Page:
The People v O.J. Simpson: American Crime Story is gaining a lot of viewership with its premiere last Tuesday night. One of those viewers, however, is unlike any of the others. Her name is Marcia Clark, and to her the show is not entertainment, it’s reliving a terrible nightmare each and every week.
Marcia was the real-life prosecutor in the O.J. Simpson trial, and recently spoke to Entertainment Weekly about the show.
“The whole experience of that trial was a nightmare. It tore me up,” Clarke, now 62 shared.
“I can’t tell you. I watched justice get thwarted from almost day one.”
As most Americans know, Simpson was found not guilty of the murders of Nicole Brown Simpson and Ron Goldman—a verdict that Clark wasn’t looking forward to revisiting.
“It felt pretty awful, not because of anything the series might have done, just reinvoking all of the memories of it,” she said of the miniseries.
“What got me through it was being able to watch Sarah’s performance.”
Clark also revealed that she’s a big fan of the actress that portrays herself, Sarah Paulson, and has met her in person. “I’ve been a fan of hers for years. I just love her,” Clark said. “She was even more wonderful in person.”
She also said this in reference to Paulson, according to E! News, “What a beautiful, nuanced performance … if nothing else, watch for her performance.”
According to Us Weekly, Clark describes watching the show as an out of body experience and admitted that when she first learned of the show had hoped it would get canceled. “I kept hoping and praying, ‘Please, please don’t let this happen. Make something go wrong. Make someone think this isn’t a good idea,’ ” she said.
Despite her feelings about The People v O.J. Simpson: American Crime Story itself, Clark also spoke highly of creator Ryan Murphy and his use of the show to depict social issues. “They’re getting the big stuff so right,” she said, also praising the shows ability to tackle racial tensions and other social issues.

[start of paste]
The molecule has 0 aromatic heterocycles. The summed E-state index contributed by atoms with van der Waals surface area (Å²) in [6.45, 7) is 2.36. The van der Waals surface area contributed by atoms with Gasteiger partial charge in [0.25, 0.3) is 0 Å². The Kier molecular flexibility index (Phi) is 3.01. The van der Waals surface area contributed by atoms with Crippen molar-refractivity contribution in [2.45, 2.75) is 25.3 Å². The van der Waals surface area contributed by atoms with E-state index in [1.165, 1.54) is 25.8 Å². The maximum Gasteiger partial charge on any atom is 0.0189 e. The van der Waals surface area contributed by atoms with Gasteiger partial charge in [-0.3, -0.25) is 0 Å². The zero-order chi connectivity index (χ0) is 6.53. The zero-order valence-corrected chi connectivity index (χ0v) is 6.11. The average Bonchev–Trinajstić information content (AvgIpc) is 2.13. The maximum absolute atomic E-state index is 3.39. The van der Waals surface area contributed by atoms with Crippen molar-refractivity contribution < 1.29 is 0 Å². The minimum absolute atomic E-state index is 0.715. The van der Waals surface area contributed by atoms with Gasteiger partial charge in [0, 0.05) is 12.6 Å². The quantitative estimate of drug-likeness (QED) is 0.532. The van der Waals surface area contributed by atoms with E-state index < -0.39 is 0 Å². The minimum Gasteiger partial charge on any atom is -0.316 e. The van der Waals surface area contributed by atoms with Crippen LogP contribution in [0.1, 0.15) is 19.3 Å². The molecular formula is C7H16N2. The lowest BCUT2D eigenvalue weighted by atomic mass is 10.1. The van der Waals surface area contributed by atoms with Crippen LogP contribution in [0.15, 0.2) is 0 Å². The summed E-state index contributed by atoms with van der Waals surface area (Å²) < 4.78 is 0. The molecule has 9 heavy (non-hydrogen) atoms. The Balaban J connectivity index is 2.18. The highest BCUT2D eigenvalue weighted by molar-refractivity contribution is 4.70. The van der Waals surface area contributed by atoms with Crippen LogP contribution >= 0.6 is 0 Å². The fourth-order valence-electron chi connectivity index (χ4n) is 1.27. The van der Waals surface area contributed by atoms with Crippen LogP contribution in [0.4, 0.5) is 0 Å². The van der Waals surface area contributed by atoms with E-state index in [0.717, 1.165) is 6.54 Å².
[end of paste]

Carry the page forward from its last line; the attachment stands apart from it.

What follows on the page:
However, she did warn viewers that while the show might be viewed as entertaining it’s important to remember that it is not a documentary, it is a drama. She also hoped that people would remember the two lives that were taken, Nicole and Ron, and that they would be honored in some fashion.
Clark went on to share that she originally became a prosecutor to help victims. “I wanted to protect the victims. There are so many, and I want to do right by them, I want to take care of them,” the current crime author said.
While nobody will experience the show in the same fashion as Clark, viewers learned of the underlying racial climate that surrounded that trial. The People v O.J. Simpson boldly started out with the video of Rodney King’s beating by police and subsequent riots, reports A.V. Club.
That opening scene immediately sets the stage for viewers to draw parallels between the O.J. trial, racial divide, and the current tension between police officers and the black community.
Another parallel in the series eludes to the connection between the O.J. trial and Hollywood. American Crime Story compares the trial to an early reality show, with one scene showing the paparazzi sneaking around a corner to get a shot of O.J., a reference to his celebrity status.
Nevertheless, while we might know what happens throughout the show, the story, the acting, and the underlying issues give the show substance that demands an audience.
The People v O.J. Simpson: American Crime Story airs Tuesdays, 10 p.m. on FX.
Tell us! If you were Marcia Clark, would you relive the O.J. Simpson trial each week by tuning in? Let us know in the comments and check out a preview for the next all-new episode below.
[Image via FX]